This month’s Overvalued pick follows the same model as some of the earlier picks that I have made in this column. That the book is getting more love than it deserved. By that I mean they are books that I think don’t bring enough to the table for the value received. Iron Man #1, Silver Surfer #1, and Amazing Spider-Man #41 are examples. Overstreet, the market, and some (many) of you don’t agree with me either, but that’s OK 😊.

Batman #227 is a real puzzle for me. With the other books listed above I could point to a number of factors that could drive demand. Movies, a #1 issue, a character introduction, great covers, etc. In Batman #227 I honestly can’t see what has driven this relatively sudden surge in demand for this particular book outside of the cover, but why now? Before we get deeper let’s look at some Overstreet prices.

47th Overstreet Values for a few closely related books to Batman #227. I have also added the Overstreet 38th edition (10 years ago) * 9.2 price for these books for a little context. These prices were a real eye-opener for me. Detective #31 is also listed: warning, keep oxygen handy when viewing these prices.

8.0 9.0 9.2 *9.2
Batman #227 $259 $580 $900 $85
Batman #232, 1st Ra’s Al Ghul $230 $515 $800 $250
Batman #234 1st Bronze Age Two-Face $147 $324 $500 $260
Batman #237 1st Rutland Vt. $100 $220 $340 $175
Batman #251 Return Mad Joker $259 $580 $900 $120
Detective #31 $140,000 $205,000 $270,000 $70,000

 

It is pretty clear that Batman #227 has risen quickly over the past ten years in comparison to its counterparts in the highly collectible Neal Adams bronze age run in Batman. Ten years ago, Batman #227 was a just a bit better than a run book. It’s value the same as the Giant-Sized reprints in the run, and a little less than the popular. DC 100’s later in the run.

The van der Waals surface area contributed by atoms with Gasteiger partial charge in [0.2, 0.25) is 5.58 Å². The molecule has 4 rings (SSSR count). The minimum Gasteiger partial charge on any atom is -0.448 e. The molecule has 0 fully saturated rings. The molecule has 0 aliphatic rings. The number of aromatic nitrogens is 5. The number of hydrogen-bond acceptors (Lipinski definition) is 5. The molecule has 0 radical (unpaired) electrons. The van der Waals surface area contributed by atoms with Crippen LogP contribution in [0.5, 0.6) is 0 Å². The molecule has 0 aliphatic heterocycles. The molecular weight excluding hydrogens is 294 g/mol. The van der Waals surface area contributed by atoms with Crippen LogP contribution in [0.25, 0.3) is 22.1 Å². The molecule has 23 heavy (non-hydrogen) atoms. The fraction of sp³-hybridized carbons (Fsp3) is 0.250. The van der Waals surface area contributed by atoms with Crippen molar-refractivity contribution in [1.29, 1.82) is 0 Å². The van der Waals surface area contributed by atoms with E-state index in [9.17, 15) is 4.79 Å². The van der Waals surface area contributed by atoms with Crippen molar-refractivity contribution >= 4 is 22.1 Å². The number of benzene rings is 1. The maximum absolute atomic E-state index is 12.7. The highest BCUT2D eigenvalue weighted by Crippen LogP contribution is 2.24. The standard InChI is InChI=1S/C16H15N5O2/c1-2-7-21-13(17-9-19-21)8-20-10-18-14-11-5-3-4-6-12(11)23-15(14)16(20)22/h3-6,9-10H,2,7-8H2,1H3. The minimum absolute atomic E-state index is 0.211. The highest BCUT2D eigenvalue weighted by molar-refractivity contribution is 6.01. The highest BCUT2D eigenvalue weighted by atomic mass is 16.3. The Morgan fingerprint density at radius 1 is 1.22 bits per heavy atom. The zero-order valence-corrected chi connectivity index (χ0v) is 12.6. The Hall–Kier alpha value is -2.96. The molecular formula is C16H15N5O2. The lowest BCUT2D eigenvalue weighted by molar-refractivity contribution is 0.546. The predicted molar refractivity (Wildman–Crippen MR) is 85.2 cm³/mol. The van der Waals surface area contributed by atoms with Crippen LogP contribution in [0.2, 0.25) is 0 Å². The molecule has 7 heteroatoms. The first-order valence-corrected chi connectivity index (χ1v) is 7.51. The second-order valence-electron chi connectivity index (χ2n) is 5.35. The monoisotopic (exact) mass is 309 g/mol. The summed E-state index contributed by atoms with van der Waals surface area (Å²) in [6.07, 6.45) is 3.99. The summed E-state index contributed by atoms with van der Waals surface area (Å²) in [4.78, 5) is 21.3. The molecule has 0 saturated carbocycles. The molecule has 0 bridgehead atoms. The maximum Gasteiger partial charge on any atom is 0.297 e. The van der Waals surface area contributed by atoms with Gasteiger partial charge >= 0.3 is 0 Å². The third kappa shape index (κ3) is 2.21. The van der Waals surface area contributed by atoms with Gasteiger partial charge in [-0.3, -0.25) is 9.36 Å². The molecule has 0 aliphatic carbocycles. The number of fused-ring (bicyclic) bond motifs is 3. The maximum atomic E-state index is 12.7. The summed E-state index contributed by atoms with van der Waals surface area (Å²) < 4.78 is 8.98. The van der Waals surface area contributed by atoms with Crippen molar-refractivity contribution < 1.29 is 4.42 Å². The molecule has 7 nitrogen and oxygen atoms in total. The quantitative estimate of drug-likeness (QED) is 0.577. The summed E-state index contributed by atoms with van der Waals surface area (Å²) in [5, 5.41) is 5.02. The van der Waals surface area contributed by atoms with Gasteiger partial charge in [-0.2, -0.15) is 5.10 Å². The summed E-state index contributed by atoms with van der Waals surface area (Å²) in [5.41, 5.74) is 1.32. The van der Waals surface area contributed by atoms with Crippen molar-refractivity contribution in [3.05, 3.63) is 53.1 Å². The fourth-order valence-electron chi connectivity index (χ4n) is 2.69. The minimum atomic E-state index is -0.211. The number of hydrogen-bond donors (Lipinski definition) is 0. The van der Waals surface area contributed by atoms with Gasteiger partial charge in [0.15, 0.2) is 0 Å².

The book itself features a stunning Neal Adams swipe/re-creation of an enormously popular early cover on Detective #31 by Bob Kane. It has a pair of good stories from writer Dennis O’Neill and the interior artwork from Irv Novick. Very good but nothing what I would call special on the inside.

In terms of the book itself this only leaves the Neal Adams cover. Is that it? Maybe this is an example of the ever-growing slab collecting world we live in. A super-cool cover and away you go. Even if its just a re-creation. I know I have thought about buying this book myself when my slow-moving brain and slower opening wallet woke me up to the fact I was never going to be able to buy a Detective #31 without a lottery win. I settled for a hardcover Overstreet #31 that features Detective #31 on its cover to partially quench my thirst for Batman #227. The over-heated prices for the book have finished the job.

In my mind Batman #227 shouldn’t even be mentioned in the same breath as Batman #232 or #251, let alone the same value. Both of those books kill Batman #227 for interior content and feature excellent Neal Adams original artwork. Issue #251 features a Neal Adams cover, interior pencils and inks, and for me is the high watermark in his run.

I am very interested to hear what anyone has to say on this book. What else is driving this? I have learned one thing about these type of books, and how I feel about perceived value, and what they deserve. Deserves have got nothing to do with it.